(“The act itself tells you that you did it right.”)
All problems are fundamental problems. I think Erik Herbermann said that. Or maybe it was Philip Roth. In any event as I look back on all these months while the blog has been on vacation, I recognize that, Washington aside, not much has changed. In the dressage world. It still comes down to “How can you have any pudding if you don’t eat your meat?”
I am so pleased when potential students come to me having discovered that there’s much more to dressage than doing the “tricks.” At first they may be exciting, but eventually light dawns that a half pass performed while sitting on the wrong seatbone, making a false bend by pulling on the inside rein, and riding with your inside leg out in space neither impresses the judge nor ends up being very emotionally fulfilling.
Those esoteric words that judges throw around – elasticity, cadence, engagement, and all the others – when you can make them elemental to the way your horse performs, riding will be the most fun.
To draw an analogy from other sports, when the ball comes off your racquet perfectly, if you hit your driver straight and far and pure, or if from the high board you enter the water with barely a splash, the act itself tells you that you did it right.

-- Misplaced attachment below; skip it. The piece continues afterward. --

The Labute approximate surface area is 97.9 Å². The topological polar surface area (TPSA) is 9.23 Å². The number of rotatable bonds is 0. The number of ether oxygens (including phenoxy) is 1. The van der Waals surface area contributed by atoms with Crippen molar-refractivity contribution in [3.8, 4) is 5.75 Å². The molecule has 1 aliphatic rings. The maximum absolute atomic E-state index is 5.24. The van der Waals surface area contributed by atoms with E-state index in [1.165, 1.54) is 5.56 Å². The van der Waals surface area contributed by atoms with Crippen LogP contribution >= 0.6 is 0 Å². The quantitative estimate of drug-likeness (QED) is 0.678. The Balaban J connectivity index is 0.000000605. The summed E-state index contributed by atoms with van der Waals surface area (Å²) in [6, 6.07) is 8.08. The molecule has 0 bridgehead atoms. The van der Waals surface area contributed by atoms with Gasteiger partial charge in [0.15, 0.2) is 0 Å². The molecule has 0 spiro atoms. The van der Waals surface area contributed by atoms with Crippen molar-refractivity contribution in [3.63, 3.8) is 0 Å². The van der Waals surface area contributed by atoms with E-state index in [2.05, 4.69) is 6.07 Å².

In our dressage world you will be rewarded in the show ring, but even more so by the feeling your horse gives you when everything happens the way it’s supposed to!
Often it doesn’t come from endless repetitions of the finished product. Rather, by analyzing what’s missing in your horse’s understanding or reaction to the basic aids and by dealing with them first you are able to proceed logically and, let’s hope, harmoniously! Much of the time a flaw in a complicated movement originates in a missing or broken brick in the horse’s foundation. Address the fundamental issues, and everything else will fall into place.